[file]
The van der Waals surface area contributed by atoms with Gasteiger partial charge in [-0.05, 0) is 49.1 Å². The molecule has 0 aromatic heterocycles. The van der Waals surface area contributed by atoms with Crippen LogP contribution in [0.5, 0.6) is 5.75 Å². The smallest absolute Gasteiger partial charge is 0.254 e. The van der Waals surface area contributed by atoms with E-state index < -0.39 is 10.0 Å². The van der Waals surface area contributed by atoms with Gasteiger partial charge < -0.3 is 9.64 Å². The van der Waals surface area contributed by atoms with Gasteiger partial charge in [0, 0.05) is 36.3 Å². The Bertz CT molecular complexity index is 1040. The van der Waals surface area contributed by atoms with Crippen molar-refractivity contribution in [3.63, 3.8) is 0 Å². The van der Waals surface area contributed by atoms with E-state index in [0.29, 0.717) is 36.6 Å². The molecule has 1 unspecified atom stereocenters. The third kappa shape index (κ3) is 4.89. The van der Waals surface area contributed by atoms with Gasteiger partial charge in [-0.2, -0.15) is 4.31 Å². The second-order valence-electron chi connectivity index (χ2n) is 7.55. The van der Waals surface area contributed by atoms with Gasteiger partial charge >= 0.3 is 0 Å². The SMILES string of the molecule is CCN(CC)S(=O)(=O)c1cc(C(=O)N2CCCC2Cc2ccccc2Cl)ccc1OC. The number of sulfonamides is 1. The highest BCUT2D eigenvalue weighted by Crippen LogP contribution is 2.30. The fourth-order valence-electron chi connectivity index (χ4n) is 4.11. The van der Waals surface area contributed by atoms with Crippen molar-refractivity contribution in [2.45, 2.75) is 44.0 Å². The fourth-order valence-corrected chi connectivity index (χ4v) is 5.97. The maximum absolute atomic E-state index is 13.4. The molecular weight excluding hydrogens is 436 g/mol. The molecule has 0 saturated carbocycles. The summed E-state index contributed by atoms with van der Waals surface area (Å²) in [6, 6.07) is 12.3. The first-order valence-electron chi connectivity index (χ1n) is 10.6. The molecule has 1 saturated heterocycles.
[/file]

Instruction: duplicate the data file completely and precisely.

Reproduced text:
The van der Waals surface area contributed by atoms with Gasteiger partial charge in [-0.05, 0) is 49.1 Å². The molecule has 0 aromatic heterocycles. The van der Waals surface area contributed by atoms with Crippen LogP contribution in [0.5, 0.6) is 5.75 Å². The smallest absolute Gasteiger partial charge is 0.254 e. The van der Waals surface area contributed by atoms with E-state index < -0.39 is 10.0 Å². The van der Waals surface area contributed by atoms with Gasteiger partial charge < -0.3 is 9.64 Å². The van der Waals surface area contributed by atoms with Gasteiger partial charge in [0, 0.05) is 36.3 Å². The Bertz CT molecular complexity index is 1040. The van der Waals surface area contributed by atoms with Crippen molar-refractivity contribution in [3.63, 3.8) is 0 Å². The van der Waals surface area contributed by atoms with E-state index in [0.29, 0.717) is 36.6 Å². The molecule has 1 unspecified atom stereocenters. The third kappa shape index (κ3) is 4.89. The van der Waals surface area contributed by atoms with Gasteiger partial charge in [-0.2, -0.15) is 4.31 Å². The second-order valence-electron chi connectivity index (χ2n) is 7.55. The van der Waals surface area contributed by atoms with Gasteiger partial charge >= 0.3 is 0 Å². The SMILES string of the molecule is CCN(CC)S(=O)(=O)c1cc(C(=O)N2CCCC2Cc2ccccc2Cl)ccc1OC. The number of sulfonamides is 1. The highest BCUT2D eigenvalue weighted by Crippen LogP contribution is 2.30. The fourth-order valence-electron chi connectivity index (χ4n) is 4.11. The van der Waals surface area contributed by atoms with Crippen molar-refractivity contribution in [2.45, 2.75) is 44.0 Å². The fourth-order valence-corrected chi connectivity index (χ4v) is 5.97. The maximum absolute atomic E-state index is 13.4. The molecular weight excluding hydrogens is 436 g/mol. The molecule has 0 saturated carbocycles. The summed E-state index contributed by atoms with van der Waals surface area (Å²) in [6, 6.07) is 12.3. The first-order valence-electron chi connectivity index (χ1n) is 10.6. The molecule has 1 saturated heterocycles.